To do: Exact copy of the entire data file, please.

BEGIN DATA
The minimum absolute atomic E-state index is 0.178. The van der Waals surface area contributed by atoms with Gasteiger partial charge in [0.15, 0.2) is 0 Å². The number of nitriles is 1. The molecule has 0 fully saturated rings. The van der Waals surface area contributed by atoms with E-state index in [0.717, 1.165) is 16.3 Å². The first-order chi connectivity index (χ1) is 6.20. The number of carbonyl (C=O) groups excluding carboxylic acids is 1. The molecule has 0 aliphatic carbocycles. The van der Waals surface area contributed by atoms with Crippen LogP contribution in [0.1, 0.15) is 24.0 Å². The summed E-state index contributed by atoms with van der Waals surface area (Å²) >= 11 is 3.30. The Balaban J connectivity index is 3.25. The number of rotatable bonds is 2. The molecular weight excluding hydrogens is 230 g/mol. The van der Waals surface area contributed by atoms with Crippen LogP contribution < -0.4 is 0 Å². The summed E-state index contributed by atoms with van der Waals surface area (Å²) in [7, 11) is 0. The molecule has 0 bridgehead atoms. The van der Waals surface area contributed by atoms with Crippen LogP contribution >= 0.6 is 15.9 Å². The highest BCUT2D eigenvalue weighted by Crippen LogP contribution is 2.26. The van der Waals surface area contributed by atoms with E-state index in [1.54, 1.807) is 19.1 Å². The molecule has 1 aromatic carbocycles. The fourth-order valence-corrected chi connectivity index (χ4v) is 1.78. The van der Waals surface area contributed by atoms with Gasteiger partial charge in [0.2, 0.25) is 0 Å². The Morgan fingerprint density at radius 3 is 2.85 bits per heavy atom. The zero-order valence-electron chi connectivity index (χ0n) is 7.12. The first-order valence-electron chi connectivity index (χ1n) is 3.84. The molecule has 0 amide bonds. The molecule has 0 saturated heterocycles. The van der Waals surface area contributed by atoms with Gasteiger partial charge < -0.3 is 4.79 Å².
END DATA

The minimum absolute atomic E-state index is 0.178. The van der Waals surface area contributed by atoms with Gasteiger partial charge in [0.15, 0.2) is 0 Å². The number of nitriles is 1. The molecule has 0 fully saturated rings. The van der Waals surface area contributed by atoms with E-state index in [0.717, 1.165) is 16.3 Å². The first-order chi connectivity index (χ1) is 6.20. The number of carbonyl (C=O) groups excluding carboxylic acids is 1. The molecule has 0 aliphatic carbocycles. The van der Waals surface area contributed by atoms with Crippen LogP contribution in [0.1, 0.15) is 24.0 Å². The summed E-state index contributed by atoms with van der Waals surface area (Å²) >= 11 is 3.30. The Balaban J connectivity index is 3.25. The number of rotatable bonds is 2. The molecular weight excluding hydrogens is 230 g/mol. The van der Waals surface area contributed by atoms with Crippen LogP contribution < -0.4 is 0 Å². The summed E-state index contributed by atoms with van der Waals surface area (Å²) in [7, 11) is 0. The molecule has 0 bridgehead atoms. The van der Waals surface area contributed by atoms with Crippen LogP contribution >= 0.6 is 15.9 Å². The highest BCUT2D eigenvalue weighted by Crippen LogP contribution is 2.26. The van der Waals surface area contributed by atoms with E-state index in [1.54, 1.807) is 19.1 Å². The molecule has 1 aromatic carbocycles. The fourth-order valence-corrected chi connectivity index (χ4v) is 1.78. The van der Waals surface area contributed by atoms with Gasteiger partial charge in [0.2, 0.25) is 0 Å². The Morgan fingerprint density at radius 3 is 2.85 bits per heavy atom. The zero-order valence-electron chi connectivity index (χ0n) is 7.12. The first-order valence-electron chi connectivity index (χ1n) is 3.84. The molecule has 0 amide bonds. The molecule has 0 saturated heterocycles. The van der Waals surface area contributed by atoms with Gasteiger partial charge < -0.3 is 4.79 Å².